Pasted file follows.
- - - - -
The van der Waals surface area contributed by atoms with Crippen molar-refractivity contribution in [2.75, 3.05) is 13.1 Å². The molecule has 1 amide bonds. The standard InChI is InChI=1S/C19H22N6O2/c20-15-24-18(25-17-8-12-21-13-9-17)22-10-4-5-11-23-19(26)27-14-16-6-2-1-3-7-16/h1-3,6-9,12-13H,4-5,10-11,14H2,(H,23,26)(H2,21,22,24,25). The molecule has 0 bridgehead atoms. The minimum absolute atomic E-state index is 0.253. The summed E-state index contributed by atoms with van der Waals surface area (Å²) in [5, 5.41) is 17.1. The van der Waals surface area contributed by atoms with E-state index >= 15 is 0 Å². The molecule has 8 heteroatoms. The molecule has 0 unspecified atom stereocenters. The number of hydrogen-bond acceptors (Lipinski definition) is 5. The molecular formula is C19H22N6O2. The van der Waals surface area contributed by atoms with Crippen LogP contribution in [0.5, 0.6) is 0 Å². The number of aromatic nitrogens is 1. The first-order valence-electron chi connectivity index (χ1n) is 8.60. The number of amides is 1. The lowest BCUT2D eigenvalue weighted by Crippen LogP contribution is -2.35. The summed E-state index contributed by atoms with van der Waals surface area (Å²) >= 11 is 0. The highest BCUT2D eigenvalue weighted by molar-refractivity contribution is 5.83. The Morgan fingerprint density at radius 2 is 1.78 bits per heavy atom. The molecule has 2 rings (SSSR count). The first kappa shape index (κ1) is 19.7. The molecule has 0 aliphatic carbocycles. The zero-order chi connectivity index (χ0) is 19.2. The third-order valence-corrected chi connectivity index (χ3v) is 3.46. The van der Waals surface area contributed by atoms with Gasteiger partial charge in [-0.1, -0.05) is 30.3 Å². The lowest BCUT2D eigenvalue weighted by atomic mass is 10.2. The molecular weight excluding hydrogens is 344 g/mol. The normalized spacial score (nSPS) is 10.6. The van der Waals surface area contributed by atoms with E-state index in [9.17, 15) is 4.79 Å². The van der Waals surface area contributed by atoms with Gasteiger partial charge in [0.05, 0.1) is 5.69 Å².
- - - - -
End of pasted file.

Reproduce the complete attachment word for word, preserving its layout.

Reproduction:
The van der Waals surface area contributed by atoms with Crippen molar-refractivity contribution in [2.75, 3.05) is 13.1 Å². The molecule has 1 amide bonds. The standard InChI is InChI=1S/C19H22N6O2/c20-15-24-18(25-17-8-12-21-13-9-17)22-10-4-5-11-23-19(26)27-14-16-6-2-1-3-7-16/h1-3,6-9,12-13H,4-5,10-11,14H2,(H,23,26)(H2,21,22,24,25). The molecule has 0 bridgehead atoms. The minimum absolute atomic E-state index is 0.253. The summed E-state index contributed by atoms with van der Waals surface area (Å²) in [5, 5.41) is 17.1. The van der Waals surface area contributed by atoms with E-state index >= 15 is 0 Å². The molecule has 8 heteroatoms. The molecule has 0 unspecified atom stereocenters. The number of hydrogen-bond acceptors (Lipinski definition) is 5. The molecular formula is C19H22N6O2. The van der Waals surface area contributed by atoms with Crippen LogP contribution in [0.5, 0.6) is 0 Å². The number of aromatic nitrogens is 1. The first-order valence-electron chi connectivity index (χ1n) is 8.60. The number of amides is 1. The lowest BCUT2D eigenvalue weighted by Crippen LogP contribution is -2.35. The summed E-state index contributed by atoms with van der Waals surface area (Å²) >= 11 is 0. The highest BCUT2D eigenvalue weighted by molar-refractivity contribution is 5.83. The Morgan fingerprint density at radius 2 is 1.78 bits per heavy atom. The molecule has 2 rings (SSSR count). The first kappa shape index (κ1) is 19.7. The molecule has 0 aliphatic carbocycles. The zero-order chi connectivity index (χ0) is 19.2. The third-order valence-corrected chi connectivity index (χ3v) is 3.46. The van der Waals surface area contributed by atoms with Gasteiger partial charge in [-0.1, -0.05) is 30.3 Å². The lowest BCUT2D eigenvalue weighted by atomic mass is 10.2. The molecular weight excluding hydrogens is 344 g/mol. The normalized spacial score (nSPS) is 10.6. The van der Waals surface area contributed by atoms with E-state index in [9.17, 15) is 4.79 Å². The van der Waals surface area contributed by atoms with Gasteiger partial charge in [0.05, 0.1) is 5.69 Å².